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Neuse River & Pamlico Sound


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General Results

The most common species captured include; Atlantic croaker (Micropogonias undulatus), spot (Leiostomus xanthurus), bay anchovy (Anchoa mitchilli), blue crab (Callinectes sapidus), Atlantic menhaden (Brevortia tyrannus), shrimp (2 species), silver perch (Bairdiella chrysoura), weakfish (Cynoscion regalis), harvestfish (Peprilus alepidotus), southern flounder (Paralichthys lethostigma), pinfish (Lagodon rhomboides), bluefish (Pomatomus saltatrix), summer flounder (Paralichthys dentatus).

Fish typically used the entire estuary until hypoxic zones restricted them to oxygenated areas.

We found that fish were rarely captured in waters with low dissolved oxygen concentrations, our catch per unit effort dramatically decreased in waters with dissolved oxygen concentrations of less than 1.5-2.0 mg/l.

In 1999, we tagged southern flounder (Paralichthys lethostigma) with ultrasonic transmitters, released them into experimental depth and dissolved oxygen treatments in the river, and then tracked them to investigate how fish movement and habitat use may be influenced by the formation of hypoxic zones. We found that a flounder left hypoxic areas moving into shallow, well oxygenated areas within two hours. Tracking data over the longer term revealed that flounder had small home ranges and fish generally remained near shore experiencing hypoxia only when it encroached into the shallow waters. Fish experiencing hypoxia moved more than fish that did not experience low oxygen. Therefore, episodic hypoxia influences fish behavior by altering habitat use and movement rates.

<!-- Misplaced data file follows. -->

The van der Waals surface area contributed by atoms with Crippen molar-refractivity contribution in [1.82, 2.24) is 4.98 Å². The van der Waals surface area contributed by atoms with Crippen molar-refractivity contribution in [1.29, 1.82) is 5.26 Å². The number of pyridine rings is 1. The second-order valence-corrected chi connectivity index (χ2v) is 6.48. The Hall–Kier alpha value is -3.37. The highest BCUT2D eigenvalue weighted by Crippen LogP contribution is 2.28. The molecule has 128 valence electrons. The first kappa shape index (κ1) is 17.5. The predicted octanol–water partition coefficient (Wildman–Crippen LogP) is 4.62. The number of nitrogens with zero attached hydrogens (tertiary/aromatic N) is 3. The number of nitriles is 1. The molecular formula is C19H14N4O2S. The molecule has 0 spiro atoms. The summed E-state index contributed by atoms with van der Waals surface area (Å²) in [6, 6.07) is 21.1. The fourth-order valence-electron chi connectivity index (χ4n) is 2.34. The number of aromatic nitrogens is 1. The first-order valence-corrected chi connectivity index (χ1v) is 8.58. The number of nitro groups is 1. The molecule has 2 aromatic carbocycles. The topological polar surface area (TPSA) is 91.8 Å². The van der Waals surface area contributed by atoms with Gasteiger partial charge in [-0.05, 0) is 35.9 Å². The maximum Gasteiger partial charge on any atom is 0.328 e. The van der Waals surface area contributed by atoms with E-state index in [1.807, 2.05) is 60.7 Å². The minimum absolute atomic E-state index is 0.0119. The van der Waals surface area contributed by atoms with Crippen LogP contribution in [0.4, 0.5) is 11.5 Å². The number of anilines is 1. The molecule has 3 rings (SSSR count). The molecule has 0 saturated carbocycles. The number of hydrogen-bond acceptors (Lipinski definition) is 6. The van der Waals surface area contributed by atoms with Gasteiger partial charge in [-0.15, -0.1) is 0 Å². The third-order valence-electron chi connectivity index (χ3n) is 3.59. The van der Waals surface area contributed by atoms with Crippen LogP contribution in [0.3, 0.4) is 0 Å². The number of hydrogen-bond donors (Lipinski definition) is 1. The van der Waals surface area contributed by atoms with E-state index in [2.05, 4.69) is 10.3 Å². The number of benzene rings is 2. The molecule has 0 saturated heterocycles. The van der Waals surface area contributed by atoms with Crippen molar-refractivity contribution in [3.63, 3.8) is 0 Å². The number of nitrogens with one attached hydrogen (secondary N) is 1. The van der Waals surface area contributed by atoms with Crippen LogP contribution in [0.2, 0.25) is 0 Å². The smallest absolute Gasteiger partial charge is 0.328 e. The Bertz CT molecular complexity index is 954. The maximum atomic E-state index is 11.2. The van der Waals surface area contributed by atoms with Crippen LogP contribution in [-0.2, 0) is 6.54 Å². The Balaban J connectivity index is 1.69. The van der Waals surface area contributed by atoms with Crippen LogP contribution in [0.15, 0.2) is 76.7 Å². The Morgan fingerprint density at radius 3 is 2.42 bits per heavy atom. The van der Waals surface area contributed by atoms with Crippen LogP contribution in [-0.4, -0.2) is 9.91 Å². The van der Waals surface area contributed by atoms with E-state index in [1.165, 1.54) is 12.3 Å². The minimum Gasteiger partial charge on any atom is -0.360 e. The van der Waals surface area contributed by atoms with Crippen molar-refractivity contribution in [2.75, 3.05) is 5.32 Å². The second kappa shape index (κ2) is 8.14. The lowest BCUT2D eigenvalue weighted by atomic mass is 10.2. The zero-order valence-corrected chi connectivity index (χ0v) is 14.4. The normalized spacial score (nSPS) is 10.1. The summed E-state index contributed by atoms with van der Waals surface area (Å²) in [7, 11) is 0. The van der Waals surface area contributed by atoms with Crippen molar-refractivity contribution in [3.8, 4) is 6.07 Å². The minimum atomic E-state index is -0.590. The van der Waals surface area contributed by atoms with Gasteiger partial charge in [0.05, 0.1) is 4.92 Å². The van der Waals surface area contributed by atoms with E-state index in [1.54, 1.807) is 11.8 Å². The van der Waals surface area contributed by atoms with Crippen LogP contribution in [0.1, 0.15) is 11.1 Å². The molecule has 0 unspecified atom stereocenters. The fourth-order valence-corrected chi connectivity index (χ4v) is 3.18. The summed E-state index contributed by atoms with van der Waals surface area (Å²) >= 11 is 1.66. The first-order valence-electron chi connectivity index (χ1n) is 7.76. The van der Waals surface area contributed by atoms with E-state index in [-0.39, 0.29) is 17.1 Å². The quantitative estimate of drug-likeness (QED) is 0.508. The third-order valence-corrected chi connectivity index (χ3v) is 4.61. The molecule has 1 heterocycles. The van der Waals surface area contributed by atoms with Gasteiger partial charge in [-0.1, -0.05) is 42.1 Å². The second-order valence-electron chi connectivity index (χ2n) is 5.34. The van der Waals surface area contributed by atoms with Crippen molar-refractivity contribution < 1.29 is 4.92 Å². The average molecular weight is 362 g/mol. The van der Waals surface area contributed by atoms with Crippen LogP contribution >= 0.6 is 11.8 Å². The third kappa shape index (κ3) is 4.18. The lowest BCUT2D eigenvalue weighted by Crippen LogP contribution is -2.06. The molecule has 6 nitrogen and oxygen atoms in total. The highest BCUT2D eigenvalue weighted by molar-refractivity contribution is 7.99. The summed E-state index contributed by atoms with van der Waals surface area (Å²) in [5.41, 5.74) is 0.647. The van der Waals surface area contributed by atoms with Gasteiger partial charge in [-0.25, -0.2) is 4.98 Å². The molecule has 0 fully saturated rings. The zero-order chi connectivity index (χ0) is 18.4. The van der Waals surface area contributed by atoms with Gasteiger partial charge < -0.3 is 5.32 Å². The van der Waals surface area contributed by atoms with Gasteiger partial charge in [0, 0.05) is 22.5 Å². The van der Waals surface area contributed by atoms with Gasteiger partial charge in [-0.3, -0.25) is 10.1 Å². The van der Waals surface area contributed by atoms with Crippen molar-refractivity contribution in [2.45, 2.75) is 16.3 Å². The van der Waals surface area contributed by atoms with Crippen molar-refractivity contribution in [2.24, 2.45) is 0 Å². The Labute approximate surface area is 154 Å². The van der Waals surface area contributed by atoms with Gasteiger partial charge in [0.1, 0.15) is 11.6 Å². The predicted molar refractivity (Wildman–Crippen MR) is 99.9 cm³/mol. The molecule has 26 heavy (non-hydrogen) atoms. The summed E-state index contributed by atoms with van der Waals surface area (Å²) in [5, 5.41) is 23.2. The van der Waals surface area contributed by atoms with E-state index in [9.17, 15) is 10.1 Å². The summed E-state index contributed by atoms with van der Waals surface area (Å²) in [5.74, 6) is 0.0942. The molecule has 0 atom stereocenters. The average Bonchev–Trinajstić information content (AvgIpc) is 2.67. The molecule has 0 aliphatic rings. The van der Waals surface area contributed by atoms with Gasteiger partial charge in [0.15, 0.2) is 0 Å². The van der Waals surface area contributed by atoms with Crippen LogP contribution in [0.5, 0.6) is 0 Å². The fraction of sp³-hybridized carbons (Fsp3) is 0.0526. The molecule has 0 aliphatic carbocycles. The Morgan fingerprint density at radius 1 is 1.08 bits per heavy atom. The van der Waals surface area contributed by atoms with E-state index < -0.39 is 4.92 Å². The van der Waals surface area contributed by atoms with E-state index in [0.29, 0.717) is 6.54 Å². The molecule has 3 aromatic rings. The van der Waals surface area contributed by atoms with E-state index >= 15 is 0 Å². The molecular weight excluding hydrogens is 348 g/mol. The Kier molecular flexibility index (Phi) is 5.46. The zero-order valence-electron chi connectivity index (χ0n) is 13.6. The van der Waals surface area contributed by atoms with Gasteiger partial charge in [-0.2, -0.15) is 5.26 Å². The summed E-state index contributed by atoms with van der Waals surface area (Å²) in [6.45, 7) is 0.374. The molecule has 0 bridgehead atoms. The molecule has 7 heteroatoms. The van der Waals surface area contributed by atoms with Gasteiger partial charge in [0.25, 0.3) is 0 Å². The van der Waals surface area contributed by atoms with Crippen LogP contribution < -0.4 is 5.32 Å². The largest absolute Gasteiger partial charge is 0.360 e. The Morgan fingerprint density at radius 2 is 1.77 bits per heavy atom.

We ran in situ caging experiments in 1999 with juvenile croaker (Micropogonias undulatus) to examine how hypoxia may influence growth rates for juvenile fish. We found that hypoxia can impact juvenile fish growth rates by displacing fish to less profitable habitat, killing prey resources in areas exposed to hypoxia, and potentially crowding fish in the oxygenated refuges at high enough densities to see density dependent decreases in growth rates. Projections from experimental results would predict that if juvenile croaker were to be displaced by hypoxia intermittently throughout the summer, growth rates could decrease about 30% over the summer at the site that experienced intermittent hypoxia.

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